Miriam wants P500k wage per senator

Paterno Esmaquel II
Sen Miriam Defensor Santiago on their current P90,000 salary: 'Magpatuka na lang ako sa ahas'

HIGHER WAGE. Sen Miriam Defensor-Santiago says a higher salary will prevent the use of discretionary funds. File photo from Santiago's office

MANILA, Philippines – Sen Miriam Defensor-Santiago on Wednesday, September 4, proposed a uniform P500,000 salary per senator to avoid discretionary funds similar to the pork barrel, which is now the subject of protests due to alleged misuse.

Subject to deductions, Santiago told reporters, this salary will amount to around P200,000. “I would say P200,000 would be sufficient for a senator,” she said in a press conference.

She explained that senators have several sources of income – discretionary funds spent “according to how many staff you have,” among other things. “Para wala nang gulo, isang suweldo na lang,” Santiago said. (To avoid confusion, let’s impose a uniform salary.)

READ: Senators get from P600k to P5M a month

Santiago said senators get P90,000 monthly based on the law, but their take-home pay is only P60,000. (Watch more in the video below.)


Huwag naman P90,000, dahil ako, ayoko ng gano’n. I’m not going to work that hard, work myself to death, which I’ve done. I’ve worked myself sick. Huwag naman P90,000 – and I will go home only with P60,000. It’s not worth my time. Magpatuka na lang ako sa ahas,” she said. (Not P90,000, please… I’d rather have a snake bite me.)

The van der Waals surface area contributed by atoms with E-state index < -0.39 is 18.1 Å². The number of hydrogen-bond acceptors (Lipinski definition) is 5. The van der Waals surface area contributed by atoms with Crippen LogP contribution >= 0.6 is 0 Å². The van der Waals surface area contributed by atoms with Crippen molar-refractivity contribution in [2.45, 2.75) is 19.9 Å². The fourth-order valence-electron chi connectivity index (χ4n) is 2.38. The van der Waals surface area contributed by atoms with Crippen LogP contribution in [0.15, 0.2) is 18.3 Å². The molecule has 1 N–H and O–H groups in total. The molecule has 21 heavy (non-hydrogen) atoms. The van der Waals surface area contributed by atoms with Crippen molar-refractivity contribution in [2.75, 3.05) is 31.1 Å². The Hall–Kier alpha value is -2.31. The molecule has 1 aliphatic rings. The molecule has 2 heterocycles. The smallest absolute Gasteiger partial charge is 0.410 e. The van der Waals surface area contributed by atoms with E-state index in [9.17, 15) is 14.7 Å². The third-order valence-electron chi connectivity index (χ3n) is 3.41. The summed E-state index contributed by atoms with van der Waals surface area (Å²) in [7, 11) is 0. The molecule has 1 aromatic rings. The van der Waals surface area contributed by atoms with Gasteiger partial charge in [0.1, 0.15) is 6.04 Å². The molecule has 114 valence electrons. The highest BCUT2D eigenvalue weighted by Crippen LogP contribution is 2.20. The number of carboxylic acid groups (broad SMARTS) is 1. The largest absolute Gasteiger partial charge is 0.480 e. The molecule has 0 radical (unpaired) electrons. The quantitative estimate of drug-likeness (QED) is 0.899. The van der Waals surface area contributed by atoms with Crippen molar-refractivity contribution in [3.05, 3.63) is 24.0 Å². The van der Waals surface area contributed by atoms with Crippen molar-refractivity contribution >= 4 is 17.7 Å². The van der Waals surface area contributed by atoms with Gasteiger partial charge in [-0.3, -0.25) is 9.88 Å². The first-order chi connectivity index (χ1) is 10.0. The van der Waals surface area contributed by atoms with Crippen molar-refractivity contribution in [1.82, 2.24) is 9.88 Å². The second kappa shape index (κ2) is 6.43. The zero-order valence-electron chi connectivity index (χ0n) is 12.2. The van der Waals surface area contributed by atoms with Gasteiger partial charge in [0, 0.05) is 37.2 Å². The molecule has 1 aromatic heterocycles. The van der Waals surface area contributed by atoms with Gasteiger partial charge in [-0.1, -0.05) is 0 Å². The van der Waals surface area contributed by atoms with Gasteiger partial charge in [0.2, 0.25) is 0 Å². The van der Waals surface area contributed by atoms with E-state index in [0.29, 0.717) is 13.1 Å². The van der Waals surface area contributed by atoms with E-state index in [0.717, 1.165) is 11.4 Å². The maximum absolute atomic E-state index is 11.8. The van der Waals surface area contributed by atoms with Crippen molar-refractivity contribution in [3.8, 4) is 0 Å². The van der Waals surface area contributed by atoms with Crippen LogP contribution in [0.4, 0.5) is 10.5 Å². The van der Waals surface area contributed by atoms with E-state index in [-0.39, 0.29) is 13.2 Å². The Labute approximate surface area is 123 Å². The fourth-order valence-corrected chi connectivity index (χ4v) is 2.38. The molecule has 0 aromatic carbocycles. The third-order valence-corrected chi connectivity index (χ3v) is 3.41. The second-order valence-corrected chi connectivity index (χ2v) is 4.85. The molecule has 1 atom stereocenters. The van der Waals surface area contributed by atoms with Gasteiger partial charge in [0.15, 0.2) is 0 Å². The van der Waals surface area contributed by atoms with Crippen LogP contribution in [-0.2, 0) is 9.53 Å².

Like the senators’ wages, the pork barrel is discretionary. Critics have moved to abolish it.

READ: Why rationalize bad practice: Abolish pork barrel

In her press conference, Santiago also proposed that salary increases of senators, as well as other officials like the President himself, should be tied to the wage hikes of minimum wage earners. “Every time we raise our salaries, those in the lowest ranks get raised, too,” Santiago proposed.

Santiago also said the Philippines should change its Constitution “so that only taxpayers will be allowed to vote.” 

She said this will prevent patronage politics, which thrives when politicians bribe the poorest Filipinos, many of whom do not pay taxes. “The taxpayers are being ruled by the choices of the non-taxpayers,” she explained. – Rappler.com

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Paterno Esmaquel II

Paterno R. Esmaquel II, news editor of Rappler, specializes in covering religion and foreign affairs. He obtained his MA Journalism degree from Ateneo and later finished MSc Asian Studies (Religions in Plural Societies) at RSIS, Singapore. For story ideas or feedback, email him at pat.esmaquel@rappler.com.